Consumer tissue net sales increased 3.1 percent versus the third quarter of 2005. Net selling prices increased approximately 4 percent, as price increases have been implemented in every region of the world, and currency effects contributed an additional 2 percent. These improvements, however, were partially offset by a 3 percent decrease in sales volumes overall, driven primarily by declines in North America and Europe.

 

In North America, third quarter net sales of consumer tissue products rose approximately 1 percent, as net selling prices were about 4 percent higher and product mix improved 1 percent, while sales volumes declined by 4 percent. Pricing benefited from increases implemented earlier in the year for Kleenex facial tissue, Cottonelle and Scott bathroom tissue and Viva and Scott paper towels. The reduction in sales volumes was primarily attributable to lower sales of rolled products compared with double-digit growth overall in last year’s quarter. Meanwhile, third quarter sales volumes of Kleenex facial tissue began to rebound from second quarter levels and were slightly higher than in 2005. In Europe, consumer tissue sales increased 4 percent. Net selling prices increased about 4 percent, as the Corporation has implemented price increases in a number of European markets so far this year. Product mix also improved by 2 percent and currency effects added 5 percent to sales. Sales volumes, however, went down approximately 7 percent, which the Corporation believes is a short-term consequence of its disciplined approach to implementing the price increases. Plans are in place to improve sales over the balance of the year in both North America and Europe. Consumer tissue net sales in developing and emerging markets rose 9 percent, with growth in all regions, driven primarily by higher net selling prices, increased sales volumes and favorable currency exchange rates.

 

Net sales of K-C Professional & Other products were 6.1 percent above the year-ago quarter. Net selling prices increased about 3 percent and sales volumes rose approximately 1 percent, while currency benefits added 2 percent to sales. K-C Professional’s key strategies to improve revenue realization and shift volume to more profitable market segments with distinctive, differentiated products such as Kleenex and Scottfold hand towels, WypAll X80 towels, Kimtech wipers and offerings for the Do-It-Yourself channel continue to deliver overall top-line growth.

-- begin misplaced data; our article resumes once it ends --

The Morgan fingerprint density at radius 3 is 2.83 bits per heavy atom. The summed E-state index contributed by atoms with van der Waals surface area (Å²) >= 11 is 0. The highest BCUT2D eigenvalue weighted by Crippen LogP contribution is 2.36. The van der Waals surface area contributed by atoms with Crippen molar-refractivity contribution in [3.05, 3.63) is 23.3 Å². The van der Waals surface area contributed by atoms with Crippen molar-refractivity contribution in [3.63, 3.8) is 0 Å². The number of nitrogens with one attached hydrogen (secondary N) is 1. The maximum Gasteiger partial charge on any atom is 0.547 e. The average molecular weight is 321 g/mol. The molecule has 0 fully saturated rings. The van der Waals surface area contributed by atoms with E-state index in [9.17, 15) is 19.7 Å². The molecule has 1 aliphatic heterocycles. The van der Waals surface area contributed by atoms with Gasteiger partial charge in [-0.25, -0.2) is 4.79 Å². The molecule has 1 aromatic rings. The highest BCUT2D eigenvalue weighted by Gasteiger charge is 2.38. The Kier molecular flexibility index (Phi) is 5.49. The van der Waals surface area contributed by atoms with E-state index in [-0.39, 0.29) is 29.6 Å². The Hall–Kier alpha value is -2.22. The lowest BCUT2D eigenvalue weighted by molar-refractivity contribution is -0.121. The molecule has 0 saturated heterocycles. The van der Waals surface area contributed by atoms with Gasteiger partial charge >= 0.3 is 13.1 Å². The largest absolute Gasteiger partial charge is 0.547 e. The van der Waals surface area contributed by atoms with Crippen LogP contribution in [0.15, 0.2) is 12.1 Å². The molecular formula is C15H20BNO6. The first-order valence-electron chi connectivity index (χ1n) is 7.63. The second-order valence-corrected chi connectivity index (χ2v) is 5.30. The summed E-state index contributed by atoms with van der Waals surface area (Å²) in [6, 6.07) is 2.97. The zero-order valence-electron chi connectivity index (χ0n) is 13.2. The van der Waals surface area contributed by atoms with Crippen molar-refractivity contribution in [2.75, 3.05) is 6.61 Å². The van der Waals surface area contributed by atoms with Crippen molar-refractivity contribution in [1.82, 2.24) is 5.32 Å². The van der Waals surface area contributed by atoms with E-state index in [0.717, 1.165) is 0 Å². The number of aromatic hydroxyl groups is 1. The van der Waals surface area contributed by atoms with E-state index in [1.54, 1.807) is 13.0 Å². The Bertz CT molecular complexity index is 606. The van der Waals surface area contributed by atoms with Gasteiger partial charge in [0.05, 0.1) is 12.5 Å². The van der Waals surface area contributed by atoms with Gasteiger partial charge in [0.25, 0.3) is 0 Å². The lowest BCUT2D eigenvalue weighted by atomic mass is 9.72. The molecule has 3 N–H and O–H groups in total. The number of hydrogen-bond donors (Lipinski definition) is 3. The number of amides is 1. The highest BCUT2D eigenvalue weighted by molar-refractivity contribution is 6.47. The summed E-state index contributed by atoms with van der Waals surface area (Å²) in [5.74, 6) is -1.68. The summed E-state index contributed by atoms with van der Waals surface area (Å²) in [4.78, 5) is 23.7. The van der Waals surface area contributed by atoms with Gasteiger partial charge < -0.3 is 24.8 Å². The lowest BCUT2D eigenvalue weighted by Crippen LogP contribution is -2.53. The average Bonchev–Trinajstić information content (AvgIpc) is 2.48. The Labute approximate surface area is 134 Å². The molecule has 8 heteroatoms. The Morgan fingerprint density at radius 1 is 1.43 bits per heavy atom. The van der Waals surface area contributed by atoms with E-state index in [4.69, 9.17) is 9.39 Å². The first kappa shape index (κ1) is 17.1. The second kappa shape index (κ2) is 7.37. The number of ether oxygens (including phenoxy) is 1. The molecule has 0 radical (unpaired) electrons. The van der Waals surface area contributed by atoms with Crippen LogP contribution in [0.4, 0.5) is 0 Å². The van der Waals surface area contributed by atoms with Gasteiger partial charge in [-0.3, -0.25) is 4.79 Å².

Net sales of health care products climbed 7.9 percent in the quarter, highlighted by continued strong volume growth of 7 percent. The business is experiencing broad-based growth in face masks, sterilization wrap and exam gloves, including the Corporation’s new Sterling Nitrile brand. Favorable product mix also benefited third quarter sales by 1 percent.

 

22

 


By Geography

(Millions of dollars)

 

Net Sales

 

2006

 

2005

 

 

 

 

 

 

 

 

 

North America

 

$

2,429.2

 

$

2,372.6

 

Outside North America

 

 

1,938.8

 

 

1,761.5

 

Intergeographic sales

 

 

(157.6

)

 

(133.3

)

 

 

 

 

 

 

 

 

Consolidated

 

$

4,210.4

 

$

4,000.8

 

 

Commentary:

 

Net sales in North America increased 2.4 percent primarily due to the higher sales volumes for personal care products and the higher net selling prices for consumer tissue and K-C Professional products, partially offset by the lower consumer tissue sales volumes.

 

Net sales outside North America increased 10.1 percent primarily because of the previously mentioned strength in the developing and emerging markets, and favorable currency effects principally in Europe.

 

Analysis of Operating Profit

 

By Business Segment

(Millions of dollars)

 

Operating Profit

 

2006

 

2005

 

 

 

 

 

 

 

 

 

Personal Care

 

$

331.6

 

$

316.7

 

Consumer Tissue

 

 

180.2

 

 

189.8

 

K-C Professional & Other

 

 

119.1

 

 

114.2